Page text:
Over the next few seasons, Sarkeesian broadened her focus and examined mass media consumed by men as well as women, highlighting sexist tropes in online advertising and television, and exploring how gender perception is ingrained in children’s toy ads and video games. And that’s when the trouble started. When the first “Tropes vs. Women in Video Games” was uploaded a year ago, Sarkeesian was routinely called a “bitch” and a “feminazi,” a term coined by none other than Rush Limbaugh. Her credibility was questioned, she could not be a “real” gamer if she espoused these opinions said the troll choir. She was being “dishonest” and disingenuous, they said. The haters looked for anything, absolutely anything, to disprove or undermine her opinions. Often it got personal. One anonymous critic of her work critiqued her appearance and how her wearing lipstick and jewelry is hypocritical because she was discussing overwrought gender signifiers in video games. Essentially saying that if she was going to espouse man-hating bull dyke opinions, she should look the part.
As with many sub-cultures of the geek universe, the content of video games was created by males for males, i.e. the male gaze. It was a bonerific boys club and the #GamerGate gangsters meant to keep it that way, despite the fact that females now make up nearly half of all videogame consumers. These angry gamers cannot believe a woman would have the audacity to criticize their games, their revered industry or pretend to be one of them—you know, the REAL gamers–they believe she should just be grateful to have video games with any kind of woman in it, even if, as in Grand Theft Auto, they are merely hookers there for the raping. As if simply having the ability to play the games resolves the problem of representation and equality.
Until fairly recently the only females invited to the party were the ones who tried to be “one of the guys” — which invariably means rejecting feminist principles. I speak from experience. Like many women of a certain age and era, I went through my too-cool-for-my-vagina phase so I can almost hear the small group of gender-traitors in #GamerGate screaming “BUT I’M NOT AN SJW, RIGHT GUYS? NO STUPID GIRLS HERE!” Get real, girlfriend.
The original strategy of #GamerGangsters seemed to be ‘If I scream loud enough the world will reset to exactly how I want it.’ Notably, that is the same strategy that newborn babies employ to get their needs met. But as of late, things have taken a dark turn. If #GamerGate was nothing more than an army of angry man-babies foaming at the mouth online about the invasion of women into the dicks-only club, we wouldn’t even be having this discussion. But things have escalated from comments section flame-wars to death and/or rape threats. The threat sent to Utah State promised “the worst massacre in U.S. history” if Sarkeesian was allowed to speak her mind in public. No one deserves to be ambushed daily by threats of violence or rape for expressing their opinion. That’s Taliban tactics, people, and it needs to stop yesterday. This can be done voluntarily or with the assistance of the F.B.I. There is nowhere to hide on the Internet, yo, sooner or later they WILL find you. And then we’ll see who’s the “little bitch.”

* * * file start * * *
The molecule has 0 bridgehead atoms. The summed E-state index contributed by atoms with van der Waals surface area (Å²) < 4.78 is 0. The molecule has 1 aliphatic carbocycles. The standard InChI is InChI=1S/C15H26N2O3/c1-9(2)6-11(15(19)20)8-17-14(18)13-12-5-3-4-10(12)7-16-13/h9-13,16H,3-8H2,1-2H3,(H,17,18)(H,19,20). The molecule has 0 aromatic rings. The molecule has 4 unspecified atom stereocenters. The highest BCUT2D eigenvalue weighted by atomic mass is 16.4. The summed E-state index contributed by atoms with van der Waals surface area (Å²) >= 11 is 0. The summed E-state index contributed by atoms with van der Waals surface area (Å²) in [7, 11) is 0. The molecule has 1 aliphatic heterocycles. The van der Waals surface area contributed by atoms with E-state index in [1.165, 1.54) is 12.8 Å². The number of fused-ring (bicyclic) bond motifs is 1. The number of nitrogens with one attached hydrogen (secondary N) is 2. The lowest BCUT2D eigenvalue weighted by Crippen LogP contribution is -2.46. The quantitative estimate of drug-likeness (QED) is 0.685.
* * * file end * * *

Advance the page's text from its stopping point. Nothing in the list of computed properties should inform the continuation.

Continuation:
At this point, I should admit I do not play video games. I went from a Sega Genesis to an Xbox 360 like 4 years ago and never got into gaming because that is a rough transition. So many button combinations. Anyway, my lack of gaming skills has never stopped me from enjoying gamer-related shows like “Red vs. Blue” or “The Guild” nor has it prevented me from enjoying watching someone else play these incredible games for me. Yes, I am the gal sitting on the couch watching her boyfriend play “Alien: Isolation” in awe. So my perspective on this “#GamerGate” controversy comes from the remove of a casual observer, and as a feminist geek who believes no one should be harassed, abused and threatened with violence and rape for trying to start a conversation about the place of women in the vast and growing empire of gaming.